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Place2Be partners with the University of Stirling to help student teachers create mentally healthy classrooms

Place2Be and the University of Stirling have announced a new partnership which will help student teachers learn about and support mentally healthy classrooms and schools.

Three university students sitting together looking at a textbook and making notes. They are sitting in a library,The partnership, announced this week, will see a Place2Be clinician working with students to equip them as they begin their career in teaching.  

Place2Be Clinician Aisling Vorster will help student teachers develop their capacity for wellbeing and reflection, and to support children and young people’s mental health in the classroom. Over the duration of their studies, Aisling will help student teachers to understand the communication underlying young people’s behaviours and responses, and to manage the challenges of a classroom, ultimately working towards mentally healthy teachers and classrooms.   

It’s important that teachers learn how to support young people’s mental health at the earliest opportunity, and having Place2Be and its concepts embedded in the University of Stirling makes this part of their learning from the outset. Having worked in this area in schools, I am delighted to be bringing my expertise to the University of Stirling’s teacher education programme in partnership with schools. Aisling Vorster, Place2Be Clinician at the University of Stirling

The programme features Place2Think sessions, offering a unique reflective space for student teachers to consider the impact of their pupils' mental health and wellbeing on their teaching practice. This allows students to build both their skills as a teacher and their own emotional and professional resilience, preparing them for a career in the classroom.

The University of Stirling’s undergraduate teaching programme has around 800 students across primary, secondary and physical education pathways.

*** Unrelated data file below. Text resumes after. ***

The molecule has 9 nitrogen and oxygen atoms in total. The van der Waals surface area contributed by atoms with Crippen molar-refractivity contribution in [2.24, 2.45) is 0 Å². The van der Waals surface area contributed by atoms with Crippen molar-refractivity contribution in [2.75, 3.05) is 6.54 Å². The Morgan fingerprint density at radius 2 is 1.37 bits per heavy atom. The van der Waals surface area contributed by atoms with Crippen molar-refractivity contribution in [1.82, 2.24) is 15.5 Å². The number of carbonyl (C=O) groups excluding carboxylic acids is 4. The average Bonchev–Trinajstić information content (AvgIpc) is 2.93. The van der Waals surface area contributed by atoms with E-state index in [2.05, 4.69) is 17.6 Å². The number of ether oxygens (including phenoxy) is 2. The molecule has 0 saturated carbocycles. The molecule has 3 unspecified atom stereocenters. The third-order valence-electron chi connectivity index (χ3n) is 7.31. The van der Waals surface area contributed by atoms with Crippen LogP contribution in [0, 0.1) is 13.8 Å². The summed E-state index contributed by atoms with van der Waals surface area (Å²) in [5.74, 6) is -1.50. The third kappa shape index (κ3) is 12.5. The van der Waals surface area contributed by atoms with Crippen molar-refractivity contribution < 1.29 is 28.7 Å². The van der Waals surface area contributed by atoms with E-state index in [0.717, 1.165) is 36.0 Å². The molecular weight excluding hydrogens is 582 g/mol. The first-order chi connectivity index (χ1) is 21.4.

This partnership grows on Place2Be’s work with student teachers at the University of Glasgow and Moray House School of Education and Sport, University of Edinburgh, meaning that Place2Be is now supporting a third of all student teachers in Scotland. 

We are delighted to be working with Place2Be on this important initiative. The wellbeing of teachers is an important priority for the University of Stirling, and adding Aisling’s expertise makes absolute sense. Brian Johnston, Director of Initial Teacher Education at the University of Stirling
We are delighted to partner with the University of Stirling, which will mean that a third of all student teachers in Scotland will now be supported by an embedded Place2Be clinician. This partnership is about valuing teachers and their vital contribution to the lives of children across Scotland.  Supporting teachers of the future to contribute to mentally healthy school communities by seeing mental health as the responsibility of all, is at the heart of our partnership with the University of Stirling. Working together with Stirling and other Initial Teacher Education institutions, we have been able to developed a proactive approach to support and build the capacity of student teachers, in line with Place2Be’s focus on prevention and early help and support intervention. Fiona McFarlane, Director for Scotland with Place2Be

Learn more about Place2Be’s work in Scotland 

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